Issue 11.4: August/September 2008

Maui Bloomsday

story by Genevive Bjorn

Step into Orchidland, housed in an otherwise humdrum gymnasium, and you quickly realize that growing orchids is about passion. Every surface, from bleachers to display tables, is awash in colorful blooms—from blazing orange to regal purple to pale pink. Some plants produce cascades of blossoms. Others unfurl flowers shaped like pinwheels, slippers, butterflies and pine cones. Some smell like jasmine, vanilla or chocolate, others like a rotting corpse (you don’t always attract more flies with honey).

Each fall, members of the Maui Orchid Society display their bountiful blooms at Orchidland, an exhibition at the Maui County Fair in Kahului. Compared with other orchid exhibits, Orchidland is easily the biggest on Maui, among the biggest in Hawai‘i and rivals many on the Mainland. What makes Orchidland exceptional, however, are the unique breeds developed by local growers.

In 1941, the first members of the Maui Orchid Society gathered together to share their passion. A few years later they started exhibiting orchids at the fair. Over the years, competition among expert growers heated up, and Orchidland became a fierce battle for the title of Best Display. Most of the competitive growers have retired or moved away, and the club has evolved. With about 300 members and more hobbyists and backyard growers than ever, Orchidland is today about education. But traces of competitive spirit remain; judges from the American Orchid Society award ribbons each year to the best individual plants.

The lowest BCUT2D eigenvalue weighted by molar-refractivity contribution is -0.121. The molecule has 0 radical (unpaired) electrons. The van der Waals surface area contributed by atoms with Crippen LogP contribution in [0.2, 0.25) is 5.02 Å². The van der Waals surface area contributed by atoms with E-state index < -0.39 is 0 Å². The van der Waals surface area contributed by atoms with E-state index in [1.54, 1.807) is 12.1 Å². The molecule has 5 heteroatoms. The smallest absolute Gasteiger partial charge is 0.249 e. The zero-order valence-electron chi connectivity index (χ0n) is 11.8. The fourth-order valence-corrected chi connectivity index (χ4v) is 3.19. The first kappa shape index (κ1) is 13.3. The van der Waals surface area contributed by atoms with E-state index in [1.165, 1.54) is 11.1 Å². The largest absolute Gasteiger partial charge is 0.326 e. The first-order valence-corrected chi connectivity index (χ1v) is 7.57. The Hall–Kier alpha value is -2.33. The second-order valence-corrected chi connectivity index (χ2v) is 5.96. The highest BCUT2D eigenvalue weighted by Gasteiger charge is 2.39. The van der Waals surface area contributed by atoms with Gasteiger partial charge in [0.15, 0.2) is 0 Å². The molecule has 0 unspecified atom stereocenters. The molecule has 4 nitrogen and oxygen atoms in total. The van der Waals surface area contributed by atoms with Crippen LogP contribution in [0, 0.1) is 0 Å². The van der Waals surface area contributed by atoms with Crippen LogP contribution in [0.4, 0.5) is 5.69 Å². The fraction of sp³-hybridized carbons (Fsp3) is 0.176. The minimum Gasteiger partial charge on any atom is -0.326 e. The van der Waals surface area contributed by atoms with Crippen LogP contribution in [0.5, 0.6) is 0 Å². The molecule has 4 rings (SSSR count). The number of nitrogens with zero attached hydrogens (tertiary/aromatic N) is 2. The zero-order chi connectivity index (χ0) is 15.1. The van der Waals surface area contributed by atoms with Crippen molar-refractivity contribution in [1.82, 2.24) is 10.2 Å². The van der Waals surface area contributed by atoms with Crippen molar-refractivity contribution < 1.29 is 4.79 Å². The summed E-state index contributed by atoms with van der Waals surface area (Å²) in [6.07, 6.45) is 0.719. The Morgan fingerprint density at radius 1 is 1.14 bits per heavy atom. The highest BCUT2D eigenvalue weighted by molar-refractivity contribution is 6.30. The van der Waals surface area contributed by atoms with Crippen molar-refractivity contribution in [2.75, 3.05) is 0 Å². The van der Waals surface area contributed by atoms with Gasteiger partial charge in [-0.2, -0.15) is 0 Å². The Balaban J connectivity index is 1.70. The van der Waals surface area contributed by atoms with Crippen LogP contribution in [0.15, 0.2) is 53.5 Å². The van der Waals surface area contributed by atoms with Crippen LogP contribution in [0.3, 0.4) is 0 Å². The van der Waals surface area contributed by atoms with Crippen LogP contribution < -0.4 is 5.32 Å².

Darrell Tanaka, president of the Maui Orchid Society, was first drawn to orchids as a way of making extra money, but his business quickly became a passion, then an obsession—an obsession shared by many others. When the Dalai Lama visited Maui in 2007, he consulted with an MOS member about why one of his orchid plants had died suddenly.

The presentation at this year’s Orchidland, running Oct. 2 to 5, is rumored to be amazing. Tanaka won’t reveal the details, but he encourages the curious to come to the fair and find out. “We are going to try to top ourselves,” says Tanaka, “and set a new standard of exhibition.”